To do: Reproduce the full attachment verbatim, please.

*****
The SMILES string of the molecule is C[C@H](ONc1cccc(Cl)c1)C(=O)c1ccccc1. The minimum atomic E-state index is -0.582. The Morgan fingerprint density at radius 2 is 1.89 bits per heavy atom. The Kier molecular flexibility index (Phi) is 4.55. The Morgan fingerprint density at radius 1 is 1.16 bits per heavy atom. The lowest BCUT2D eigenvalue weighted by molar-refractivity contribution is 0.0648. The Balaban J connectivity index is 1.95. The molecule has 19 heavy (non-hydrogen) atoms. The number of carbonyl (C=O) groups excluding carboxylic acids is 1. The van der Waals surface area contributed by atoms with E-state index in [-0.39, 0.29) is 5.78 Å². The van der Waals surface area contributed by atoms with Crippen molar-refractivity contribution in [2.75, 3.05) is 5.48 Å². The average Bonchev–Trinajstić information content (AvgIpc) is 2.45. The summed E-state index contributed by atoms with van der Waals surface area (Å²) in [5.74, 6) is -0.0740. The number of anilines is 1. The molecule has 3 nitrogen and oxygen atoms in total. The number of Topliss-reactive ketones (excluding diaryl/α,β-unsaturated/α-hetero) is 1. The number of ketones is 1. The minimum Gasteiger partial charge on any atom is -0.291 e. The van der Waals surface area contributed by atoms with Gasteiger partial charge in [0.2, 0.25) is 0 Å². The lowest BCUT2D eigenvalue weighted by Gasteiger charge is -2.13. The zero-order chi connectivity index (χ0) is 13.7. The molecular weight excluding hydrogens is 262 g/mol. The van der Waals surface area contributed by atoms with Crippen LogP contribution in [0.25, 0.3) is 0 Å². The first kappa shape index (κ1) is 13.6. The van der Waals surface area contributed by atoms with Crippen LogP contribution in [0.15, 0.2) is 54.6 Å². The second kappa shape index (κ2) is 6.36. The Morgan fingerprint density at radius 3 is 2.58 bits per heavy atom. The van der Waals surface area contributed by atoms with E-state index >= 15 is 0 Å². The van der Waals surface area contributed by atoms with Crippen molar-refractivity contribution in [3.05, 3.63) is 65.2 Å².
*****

The SMILES string of the molecule is C[C@H](ONc1cccc(Cl)c1)C(=O)c1ccccc1. The minimum atomic E-state index is -0.582. The Morgan fingerprint density at radius 2 is 1.89 bits per heavy atom. The Kier molecular flexibility index (Phi) is 4.55. The Morgan fingerprint density at radius 1 is 1.16 bits per heavy atom. The lowest BCUT2D eigenvalue weighted by molar-refractivity contribution is 0.0648. The Balaban J connectivity index is 1.95. The molecule has 19 heavy (non-hydrogen) atoms. The number of carbonyl (C=O) groups excluding carboxylic acids is 1. The van der Waals surface area contributed by atoms with E-state index in [-0.39, 0.29) is 5.78 Å². The van der Waals surface area contributed by atoms with Crippen molar-refractivity contribution in [2.75, 3.05) is 5.48 Å². The average Bonchev–Trinajstić information content (AvgIpc) is 2.45. The summed E-state index contributed by atoms with van der Waals surface area (Å²) in [5.74, 6) is -0.0740. The number of anilines is 1. The molecule has 3 nitrogen and oxygen atoms in total. The number of Topliss-reactive ketones (excluding diaryl/α,β-unsaturated/α-hetero) is 1. The number of ketones is 1. The minimum Gasteiger partial charge on any atom is -0.291 e. The van der Waals surface area contributed by atoms with Gasteiger partial charge in [0.2, 0.25) is 0 Å². The lowest BCUT2D eigenvalue weighted by Gasteiger charge is -2.13. The zero-order chi connectivity index (χ0) is 13.7. The molecular weight excluding hydrogens is 262 g/mol. The van der Waals surface area contributed by atoms with Crippen LogP contribution in [0.25, 0.3) is 0 Å². The first kappa shape index (κ1) is 13.6. The van der Waals surface area contributed by atoms with Crippen LogP contribution in [0.15, 0.2) is 54.6 Å². The second kappa shape index (κ2) is 6.36. The Morgan fingerprint density at radius 3 is 2.58 bits per heavy atom. The van der Waals surface area contributed by atoms with E-state index >= 15 is 0 Å². The van der Waals surface area contributed by atoms with Crippen molar-refractivity contribution in [3.05, 3.63) is 65.2 Å².